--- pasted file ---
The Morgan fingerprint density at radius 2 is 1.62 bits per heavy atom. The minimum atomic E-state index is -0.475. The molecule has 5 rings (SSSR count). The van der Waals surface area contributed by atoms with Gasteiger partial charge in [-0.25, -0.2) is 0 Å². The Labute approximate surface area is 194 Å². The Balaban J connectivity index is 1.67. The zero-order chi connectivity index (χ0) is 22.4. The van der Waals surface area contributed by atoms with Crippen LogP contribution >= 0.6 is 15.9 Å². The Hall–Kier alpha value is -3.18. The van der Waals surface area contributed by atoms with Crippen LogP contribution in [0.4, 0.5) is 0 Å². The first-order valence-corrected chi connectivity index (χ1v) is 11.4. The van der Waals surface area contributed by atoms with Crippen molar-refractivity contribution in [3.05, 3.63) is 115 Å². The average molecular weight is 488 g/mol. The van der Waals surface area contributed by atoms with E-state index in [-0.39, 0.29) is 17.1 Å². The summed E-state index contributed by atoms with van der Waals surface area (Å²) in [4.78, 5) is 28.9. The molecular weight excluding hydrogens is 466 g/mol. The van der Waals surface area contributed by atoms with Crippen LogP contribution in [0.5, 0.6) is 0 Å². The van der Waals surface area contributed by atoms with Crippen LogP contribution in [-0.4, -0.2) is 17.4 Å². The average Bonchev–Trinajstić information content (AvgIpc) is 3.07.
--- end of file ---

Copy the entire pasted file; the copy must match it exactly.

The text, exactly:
The Morgan fingerprint density at radius 2 is 1.62 bits per heavy atom. The minimum atomic E-state index is -0.475. The molecule has 5 rings (SSSR count). The van der Waals surface area contributed by atoms with Gasteiger partial charge in [-0.25, -0.2) is 0 Å². The Labute approximate surface area is 194 Å². The Balaban J connectivity index is 1.67. The zero-order chi connectivity index (χ0) is 22.4. The van der Waals surface area contributed by atoms with Crippen LogP contribution >= 0.6 is 15.9 Å². The Hall–Kier alpha value is -3.18. The van der Waals surface area contributed by atoms with Crippen LogP contribution in [0.4, 0.5) is 0 Å². The first-order valence-corrected chi connectivity index (χ1v) is 11.4. The van der Waals surface area contributed by atoms with Crippen molar-refractivity contribution in [3.05, 3.63) is 115 Å². The average molecular weight is 488 g/mol. The van der Waals surface area contributed by atoms with E-state index in [-0.39, 0.29) is 17.1 Å². The summed E-state index contributed by atoms with van der Waals surface area (Å²) in [4.78, 5) is 28.9. The molecular weight excluding hydrogens is 466 g/mol. The van der Waals surface area contributed by atoms with Crippen LogP contribution in [0.5, 0.6) is 0 Å². The van der Waals surface area contributed by atoms with Crippen LogP contribution in [-0.4, -0.2) is 17.4 Å². The average Bonchev–Trinajstić information content (AvgIpc) is 3.07.